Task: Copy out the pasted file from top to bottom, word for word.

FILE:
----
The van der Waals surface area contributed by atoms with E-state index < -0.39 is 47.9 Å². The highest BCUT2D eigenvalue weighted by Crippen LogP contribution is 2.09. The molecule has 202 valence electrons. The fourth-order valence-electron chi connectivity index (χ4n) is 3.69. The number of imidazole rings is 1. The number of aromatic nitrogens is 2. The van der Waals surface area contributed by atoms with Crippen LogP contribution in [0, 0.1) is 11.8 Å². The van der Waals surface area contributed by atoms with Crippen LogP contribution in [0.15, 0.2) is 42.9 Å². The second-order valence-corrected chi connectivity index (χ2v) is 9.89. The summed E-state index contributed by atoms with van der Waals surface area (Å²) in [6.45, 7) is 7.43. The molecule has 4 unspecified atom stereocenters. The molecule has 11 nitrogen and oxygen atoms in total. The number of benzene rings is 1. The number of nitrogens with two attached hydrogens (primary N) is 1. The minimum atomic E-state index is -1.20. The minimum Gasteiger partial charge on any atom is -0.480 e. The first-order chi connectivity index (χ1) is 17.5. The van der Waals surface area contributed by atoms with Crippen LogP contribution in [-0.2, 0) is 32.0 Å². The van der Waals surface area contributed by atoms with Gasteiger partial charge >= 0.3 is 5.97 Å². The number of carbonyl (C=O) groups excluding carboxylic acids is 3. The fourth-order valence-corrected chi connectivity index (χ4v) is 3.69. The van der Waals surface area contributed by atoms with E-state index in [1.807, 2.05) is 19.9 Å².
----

The van der Waals surface area contributed by atoms with E-state index < -0.39 is 47.9 Å². The highest BCUT2D eigenvalue weighted by Crippen LogP contribution is 2.09. The molecule has 202 valence electrons. The fourth-order valence-electron chi connectivity index (χ4n) is 3.69. The number of imidazole rings is 1. The number of aromatic nitrogens is 2. The van der Waals surface area contributed by atoms with Crippen LogP contribution in [0, 0.1) is 11.8 Å². The van der Waals surface area contributed by atoms with Crippen LogP contribution in [0.15, 0.2) is 42.9 Å². The second-order valence-corrected chi connectivity index (χ2v) is 9.89. The summed E-state index contributed by atoms with van der Waals surface area (Å²) in [6.45, 7) is 7.43. The molecule has 4 unspecified atom stereocenters. The molecule has 11 nitrogen and oxygen atoms in total. The number of benzene rings is 1. The number of nitrogens with two attached hydrogens (primary N) is 1. The minimum atomic E-state index is -1.20. The minimum Gasteiger partial charge on any atom is -0.480 e. The first-order chi connectivity index (χ1) is 17.5. The van der Waals surface area contributed by atoms with Crippen LogP contribution in [-0.2, 0) is 32.0 Å². The van der Waals surface area contributed by atoms with Gasteiger partial charge >= 0.3 is 5.97 Å². The number of carbonyl (C=O) groups excluding carboxylic acids is 3. The fourth-order valence-corrected chi connectivity index (χ4v) is 3.69. The van der Waals surface area contributed by atoms with E-state index in [1.807, 2.05) is 19.9 Å².